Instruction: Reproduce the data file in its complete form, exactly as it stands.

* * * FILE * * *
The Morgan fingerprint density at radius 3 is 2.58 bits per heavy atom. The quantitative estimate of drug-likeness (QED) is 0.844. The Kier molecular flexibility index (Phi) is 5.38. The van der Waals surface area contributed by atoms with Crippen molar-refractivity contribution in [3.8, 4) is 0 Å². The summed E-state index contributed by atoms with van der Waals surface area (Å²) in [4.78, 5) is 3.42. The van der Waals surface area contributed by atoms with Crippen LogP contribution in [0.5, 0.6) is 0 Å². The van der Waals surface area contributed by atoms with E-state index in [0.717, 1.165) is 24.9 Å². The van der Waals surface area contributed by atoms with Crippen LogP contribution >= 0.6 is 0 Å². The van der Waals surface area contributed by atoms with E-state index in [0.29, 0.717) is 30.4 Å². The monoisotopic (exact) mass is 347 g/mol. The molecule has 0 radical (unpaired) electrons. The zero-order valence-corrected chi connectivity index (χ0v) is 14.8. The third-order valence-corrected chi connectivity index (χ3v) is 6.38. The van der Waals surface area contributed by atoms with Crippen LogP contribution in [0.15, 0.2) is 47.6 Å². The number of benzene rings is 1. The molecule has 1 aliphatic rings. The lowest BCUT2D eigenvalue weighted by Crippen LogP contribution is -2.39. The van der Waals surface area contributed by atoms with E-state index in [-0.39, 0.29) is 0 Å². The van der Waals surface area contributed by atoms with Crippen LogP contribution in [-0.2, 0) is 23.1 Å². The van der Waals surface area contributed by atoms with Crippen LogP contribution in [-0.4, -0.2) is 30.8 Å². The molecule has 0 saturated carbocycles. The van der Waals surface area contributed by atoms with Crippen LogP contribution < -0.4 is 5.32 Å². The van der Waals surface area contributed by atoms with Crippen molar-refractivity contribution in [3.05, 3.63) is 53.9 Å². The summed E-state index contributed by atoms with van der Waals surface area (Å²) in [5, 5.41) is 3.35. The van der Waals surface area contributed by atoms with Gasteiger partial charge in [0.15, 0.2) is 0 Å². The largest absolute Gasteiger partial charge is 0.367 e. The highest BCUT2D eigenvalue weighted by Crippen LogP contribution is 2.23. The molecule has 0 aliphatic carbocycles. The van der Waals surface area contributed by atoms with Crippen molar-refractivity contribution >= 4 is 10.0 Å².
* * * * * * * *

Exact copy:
The Morgan fingerprint density at radius 3 is 2.58 bits per heavy atom. The quantitative estimate of drug-likeness (QED) is 0.844. The Kier molecular flexibility index (Phi) is 5.38. The van der Waals surface area contributed by atoms with Crippen molar-refractivity contribution in [3.8, 4) is 0 Å². The summed E-state index contributed by atoms with van der Waals surface area (Å²) in [4.78, 5) is 3.42. The van der Waals surface area contributed by atoms with Crippen LogP contribution in [0.5, 0.6) is 0 Å². The van der Waals surface area contributed by atoms with E-state index in [0.717, 1.165) is 24.9 Å². The van der Waals surface area contributed by atoms with Crippen LogP contribution >= 0.6 is 0 Å². The van der Waals surface area contributed by atoms with E-state index in [0.29, 0.717) is 30.4 Å². The monoisotopic (exact) mass is 347 g/mol. The molecule has 0 radical (unpaired) electrons. The zero-order valence-corrected chi connectivity index (χ0v) is 14.8. The third-order valence-corrected chi connectivity index (χ3v) is 6.38. The van der Waals surface area contributed by atoms with Crippen LogP contribution in [0.15, 0.2) is 47.6 Å². The number of benzene rings is 1. The molecule has 1 aliphatic rings. The lowest BCUT2D eigenvalue weighted by Crippen LogP contribution is -2.39. The van der Waals surface area contributed by atoms with E-state index in [-0.39, 0.29) is 0 Å². The van der Waals surface area contributed by atoms with Crippen LogP contribution in [-0.2, 0) is 23.1 Å². The van der Waals surface area contributed by atoms with Crippen LogP contribution in [-0.4, -0.2) is 30.8 Å². The molecule has 0 saturated carbocycles. The van der Waals surface area contributed by atoms with Crippen LogP contribution < -0.4 is 5.32 Å². The van der Waals surface area contributed by atoms with Crippen molar-refractivity contribution in [3.05, 3.63) is 53.9 Å². The summed E-state index contributed by atoms with van der Waals surface area (Å²) in [5, 5.41) is 3.35. The van der Waals surface area contributed by atoms with Gasteiger partial charge in [0.15, 0.2) is 0 Å². The largest absolute Gasteiger partial charge is 0.367 e. The highest BCUT2D eigenvalue weighted by Crippen LogP contribution is 2.23. The molecule has 0 aliphatic carbocycles. The van der Waals surface area contributed by atoms with Crippen molar-refractivity contribution >= 4 is 10.0 Å².